My uncle was in the 101st airborne. He was a medic and one of the first to parachute in and land on Normandy on d day. His name was Arthur A Mickel. Any names or info written on the pictures? I would love more info and to see pic. I can send my email if you can scan pic and send it along with other info you might have.

  27. Sharon Harrison says:

    My father & his older brother Benjamin served in WWI & both survived. .

    My dad was severely injured July 1918, in the 2nd Battle on the Marne–Chateau Thiery. I have discharge papers, his purple heart, two French service medals & the ‘service-provided’ expandable ‘spy-glass, a group photo taken at Camp Merritt, NJ; also his photo in uniform while initially at Camp Funston, KS. He passed on in 1977 & still bore the deep scar on his left side but he never spoke of that period of life. I’ve learned a little of his story at the Nat’l WWI Museum in Kansas City MO, but I’d love to know more of his story.

    • Suzanne Johnson says:

      There is a book about Camp Merritt published by Arcadia in 2016. David Clemens and I just published an Arcadia book about Camp Upton where many 77th Division soldiers trained.

    • Candace Weatherby says:

      If you know, or can find out, what his unit was – there may be a unit history out there. I know that many of the British regiments have official histories, and I wouldn’t be a bit surprised to find that American units do as well. They usually give fairly complete details of significant battles the unit took part in, with special emphasis on what that particular unit did in the battle, such as “defended the bridge over the Marne against three separate sorties by the enemy, losing 82 KIA and WIA in the process.” Sometimes you even get lucky and your ancestor will be mentioned by name if they did something significant in the engagement. Check with the Department of the Army or Google the name of the unit and you may find something. For an example, see the post by Suzanne Johnson above.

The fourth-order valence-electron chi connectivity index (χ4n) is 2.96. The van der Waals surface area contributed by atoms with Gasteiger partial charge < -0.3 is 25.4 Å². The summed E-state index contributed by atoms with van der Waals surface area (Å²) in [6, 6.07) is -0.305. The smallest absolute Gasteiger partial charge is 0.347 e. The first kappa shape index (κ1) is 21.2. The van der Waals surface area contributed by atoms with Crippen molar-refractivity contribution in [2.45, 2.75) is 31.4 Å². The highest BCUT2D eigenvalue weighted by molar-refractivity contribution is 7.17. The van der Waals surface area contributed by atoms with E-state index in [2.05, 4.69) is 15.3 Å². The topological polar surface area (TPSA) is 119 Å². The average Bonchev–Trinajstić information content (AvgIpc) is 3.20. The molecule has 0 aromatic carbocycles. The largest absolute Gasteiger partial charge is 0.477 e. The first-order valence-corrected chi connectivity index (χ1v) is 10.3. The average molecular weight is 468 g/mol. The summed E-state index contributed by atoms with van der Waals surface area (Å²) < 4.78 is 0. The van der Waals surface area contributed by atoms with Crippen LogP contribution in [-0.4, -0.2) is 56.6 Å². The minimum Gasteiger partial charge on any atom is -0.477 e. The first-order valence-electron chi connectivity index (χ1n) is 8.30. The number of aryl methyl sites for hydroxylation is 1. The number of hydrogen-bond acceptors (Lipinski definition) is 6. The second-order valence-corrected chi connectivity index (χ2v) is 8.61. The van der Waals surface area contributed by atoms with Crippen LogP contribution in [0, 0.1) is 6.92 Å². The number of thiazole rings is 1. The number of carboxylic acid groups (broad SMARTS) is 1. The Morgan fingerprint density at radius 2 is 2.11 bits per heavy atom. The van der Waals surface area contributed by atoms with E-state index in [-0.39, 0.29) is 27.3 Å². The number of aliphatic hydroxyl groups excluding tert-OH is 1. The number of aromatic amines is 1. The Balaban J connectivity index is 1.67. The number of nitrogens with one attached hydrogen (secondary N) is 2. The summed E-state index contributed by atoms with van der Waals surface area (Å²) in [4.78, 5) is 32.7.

• Kristin says:

      I didn’t realize there was such a museum. I’ll definitely check it out.

  28. Why! The higher being in our life. From what ever culture we come from. Mine is my Lord. Who is to say what different people believe. If we would look inside of ourself’s and others we are the same. If that is not a higher being of a miracle I do not what is. If everyone on our earth would love one, two or more from our souls (we do have souls not just hearts) Our life as brothers and sisters could have such a better life We would never again have to have war and grieve for our holiest of holidays. and love ones. For all people are taught to be evil and an the birth of a helpless child believe that is who we are born our innocents.
    Hatred controls what we are taught when we grow only. Our souls can be ours again. We can love not hate. That is when find our selfs no mader what our back ground is but our soul can be good.

  29. Tara says: